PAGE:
CSX pays $430K to responders for train derailment
The amount also covers the costs of equipment of opening schools to use as shelters and command centers and of housing residents' pets at the county's animal shelter
BLOUNT COUNTY, Tenn. — CSX Transportation has cut $431,181 in checks to local agencies since a train derailed in Blount County in July, sending poisonous gas into the air and forcing 5,000 residents from their homes.
That’s on top of more than $3.5 million paid to residents and others immediately affected by the fire.
Officials with the Blount County mayor’s office, the Blount County Fire Protection District and the cities of Maryville and Alcoa all said this week they have received payments from the railroad company.
The reimbursements cover pay for police officers, firefighters and other government employees who responded to the July 1 evacuation and cleanup, which lasted two days. The amount also covers the costs of equipment, of opening schools to use as shelters and command centers, and of housing residents’ pets at the county’s animal shelter.
The derailment happened just before midnight when an axle broke on a rail car hauling 24,000 gallons of acrylonitrile, a toxic chemical used to make plastics, that was headed to Cincinnati. The axle punctured the car and started a fire that burned for 19 hours, releasing noxious fumes.
Authorities evacuated a 2-mile radius around the site of the fire off Old Mount Tabor Road.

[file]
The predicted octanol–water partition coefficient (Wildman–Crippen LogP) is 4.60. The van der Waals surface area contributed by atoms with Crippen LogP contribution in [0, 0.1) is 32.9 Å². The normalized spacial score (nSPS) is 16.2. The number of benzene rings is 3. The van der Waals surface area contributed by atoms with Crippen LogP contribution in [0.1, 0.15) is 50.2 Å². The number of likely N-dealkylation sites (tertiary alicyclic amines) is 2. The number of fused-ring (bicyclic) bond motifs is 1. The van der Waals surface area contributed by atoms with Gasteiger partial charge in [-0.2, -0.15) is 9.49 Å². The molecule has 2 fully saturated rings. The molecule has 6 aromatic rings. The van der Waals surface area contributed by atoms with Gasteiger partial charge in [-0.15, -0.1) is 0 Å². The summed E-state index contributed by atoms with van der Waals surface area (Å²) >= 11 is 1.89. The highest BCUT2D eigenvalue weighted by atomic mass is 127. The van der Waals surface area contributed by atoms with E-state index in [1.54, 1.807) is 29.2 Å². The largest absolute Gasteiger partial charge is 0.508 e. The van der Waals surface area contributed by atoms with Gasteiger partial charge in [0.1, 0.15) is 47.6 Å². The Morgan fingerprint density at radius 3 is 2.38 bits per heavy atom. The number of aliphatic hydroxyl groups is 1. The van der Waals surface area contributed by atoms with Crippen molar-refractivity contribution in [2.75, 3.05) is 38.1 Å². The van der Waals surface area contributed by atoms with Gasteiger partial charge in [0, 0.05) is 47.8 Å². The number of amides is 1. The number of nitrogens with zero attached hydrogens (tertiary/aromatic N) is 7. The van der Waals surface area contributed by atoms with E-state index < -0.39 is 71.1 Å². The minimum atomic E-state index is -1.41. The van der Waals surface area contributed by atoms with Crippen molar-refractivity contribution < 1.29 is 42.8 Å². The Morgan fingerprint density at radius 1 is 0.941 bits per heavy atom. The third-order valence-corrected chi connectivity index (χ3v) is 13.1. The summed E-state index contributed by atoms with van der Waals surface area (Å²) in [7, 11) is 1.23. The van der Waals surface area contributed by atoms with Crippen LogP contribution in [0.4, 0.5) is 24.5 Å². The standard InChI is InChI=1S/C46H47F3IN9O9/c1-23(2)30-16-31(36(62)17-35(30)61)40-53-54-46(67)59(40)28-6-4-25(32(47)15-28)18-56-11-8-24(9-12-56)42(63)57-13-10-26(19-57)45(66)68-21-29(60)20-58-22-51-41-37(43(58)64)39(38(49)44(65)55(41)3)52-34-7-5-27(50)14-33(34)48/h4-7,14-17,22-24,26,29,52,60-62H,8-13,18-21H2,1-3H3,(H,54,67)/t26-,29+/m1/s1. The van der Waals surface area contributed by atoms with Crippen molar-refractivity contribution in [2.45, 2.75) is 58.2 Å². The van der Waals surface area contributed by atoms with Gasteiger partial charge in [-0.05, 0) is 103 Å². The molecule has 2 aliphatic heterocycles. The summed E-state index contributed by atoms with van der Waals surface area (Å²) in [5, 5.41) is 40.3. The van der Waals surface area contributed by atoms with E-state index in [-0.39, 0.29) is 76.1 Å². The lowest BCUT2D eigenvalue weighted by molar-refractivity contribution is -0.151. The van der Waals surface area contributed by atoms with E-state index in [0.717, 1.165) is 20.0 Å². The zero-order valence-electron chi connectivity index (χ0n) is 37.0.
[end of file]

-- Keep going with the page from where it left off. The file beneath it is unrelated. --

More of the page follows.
Blount County received a $125,385 check for its costs.
“That is the sheriff’s office, including deputy overtime, additional time, the expense for patrol cars, any of the overtime,” said Don Stallions, county director of general services. “The animal center, the same thing. There was the mayor’s office — he had some of his administrative staff coordinating a lot of the shelters.”
The fire district, which operates as a utility and is not under the county government, received a $79,000 check from CSX, Fire Chief Doug McClanahan said. Firefighters responded immediately to the derailment, assessing the situation and then moving quickly to evacuate nearby residents, he said. Crews were on standby throughout the fire.
“You always have the possibility of the situation getting bigger,” McClanahan said. “So we’re always alert to that, and we have to have equipment standing by. There was a lot of time, a lot of manpower. There was a lot involved in that (response).”
The city of Maryville was reimbursed $175,533, including $74,463 for a water line installed on Mount Tabor Road. The city of Alcoa received $51,263.
Officials with the Tennessee Emergency Management Agency said Thursday it sent personnel to the scene but did not submit any expenses to CSX. The Tennessee Highway Patrol and Tennessee Department of Transportation also responded to the derailment, but did not seek reimbursement.
The railroad company began reimbursing residents for their troubles in the days after the fire and evacuation, including for medical expenses for the roughly 75 residents who were decontaminated at Blount Memorial Hospital after they were exposed to the fumes.
“CSX has paid more than $3.5 million to community organizations, medical providers and individuals to reimburse expenses incurred as a result of the July 1 train derailment in Maryville,” Kristin Seay,a company spokeswoman, said in an email Thursday.
She did not respond to additional questions.
The same dollar figure was referenced in court documents in October when CSX responded to three proposed class-action lawsuits filed in U.S. District Court.
A federal judge has not yet decided whether to allow the suits to move forward.
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